Algorithm Workshop February 2017
The workshop, which was attended by a sell out audience drawn from law, industry and technology, considered the legal, social and technical dimensions of algorithms and their role in governance. As our everyday lives are more and more determined by decisions made by automated algorithmic processes, the status of algorithms and how they can be regulated , queried and countermanded, becomes evermore important. To give just a few examples, algorithms now often determine how we are assessed as risks for policing and terrorism surveillance: how we get hired, fired and promoted; and what news and political opinion we are exposed to. Both personal and societal welfare and arguably, the future of democracy itself, thus depend on being able to regulate and make accountable the algorithm society. In particular a major current question is if a right to explanation of what an algorithm has decided exists in data protection law?
After introductory talks on law, policy and technology , the afternoon session discuss possible remedies to the problems of algorithmic governance in particular domain areas. These included
- price discrimination
- access to political speech on social networks ( the "fake news" and "filter bubble " problems)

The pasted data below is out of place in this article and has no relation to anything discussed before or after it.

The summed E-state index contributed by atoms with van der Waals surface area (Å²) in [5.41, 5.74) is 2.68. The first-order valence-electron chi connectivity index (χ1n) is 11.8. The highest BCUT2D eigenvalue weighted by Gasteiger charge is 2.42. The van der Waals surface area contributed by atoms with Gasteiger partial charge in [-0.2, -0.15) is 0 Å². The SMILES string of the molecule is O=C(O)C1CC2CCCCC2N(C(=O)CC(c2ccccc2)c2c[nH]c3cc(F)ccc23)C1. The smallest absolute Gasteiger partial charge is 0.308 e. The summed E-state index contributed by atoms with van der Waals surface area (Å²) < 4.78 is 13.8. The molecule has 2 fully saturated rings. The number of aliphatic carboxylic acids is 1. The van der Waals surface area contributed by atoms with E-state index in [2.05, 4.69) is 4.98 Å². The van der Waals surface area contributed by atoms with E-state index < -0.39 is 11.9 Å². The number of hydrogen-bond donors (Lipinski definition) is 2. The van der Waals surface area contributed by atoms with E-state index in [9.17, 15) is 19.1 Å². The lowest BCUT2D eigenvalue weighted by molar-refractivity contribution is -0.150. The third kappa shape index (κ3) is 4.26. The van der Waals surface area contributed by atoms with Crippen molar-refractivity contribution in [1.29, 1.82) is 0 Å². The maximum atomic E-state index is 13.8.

- search engine algorithms
Remedies examined were drawn from inter alia, EU data protection law, competition law, broadcasting and media law and journalistic ethics.
The next step will be to consider what avenues of research arising to pursues in future collaborative grants.
1230 hours Coffee, tea and biscuitsINTRODUCTIONS: POLICY, LAW, TECHNOLOGY
Michael Veale, UCL
1335 hours Law and algorithmic governance —some war stories and some solutions?
Lilian Edwards, University of Strathclyde
Ansgar Koene, Horizon/Edinburgh/Oxford Unbias People
1440 hours Questions
1450 hours Coffee , tea and afternoon cakesTYPES OF ALGORITHMIC GOVERNANCE AND POSSIBLE REMEDIES
1505 hours Algorithms, media governance and political disinformation
Lorna Woods, Essex
Rachel Craufurd –Smith, Edinburgh
Freddie Zuiderveen Borgesius, IViR (NL) John Gannon, Leeds
1625 hours Algorithms and search engines
Thomas Hoppner, Partner at Hausfeld & Professor of Law at TH Wildau
1645 hours Questions
1700 hours Panel—Conclusions and next steps
(Chair) Lilian Edwards, University of Strathclyde
Derek McAuley, Horizon, Nottingham University
Trevor Callaghan, Lead Counsel, Deep Mind
James Stewart, ISSTI, University of Edinburgh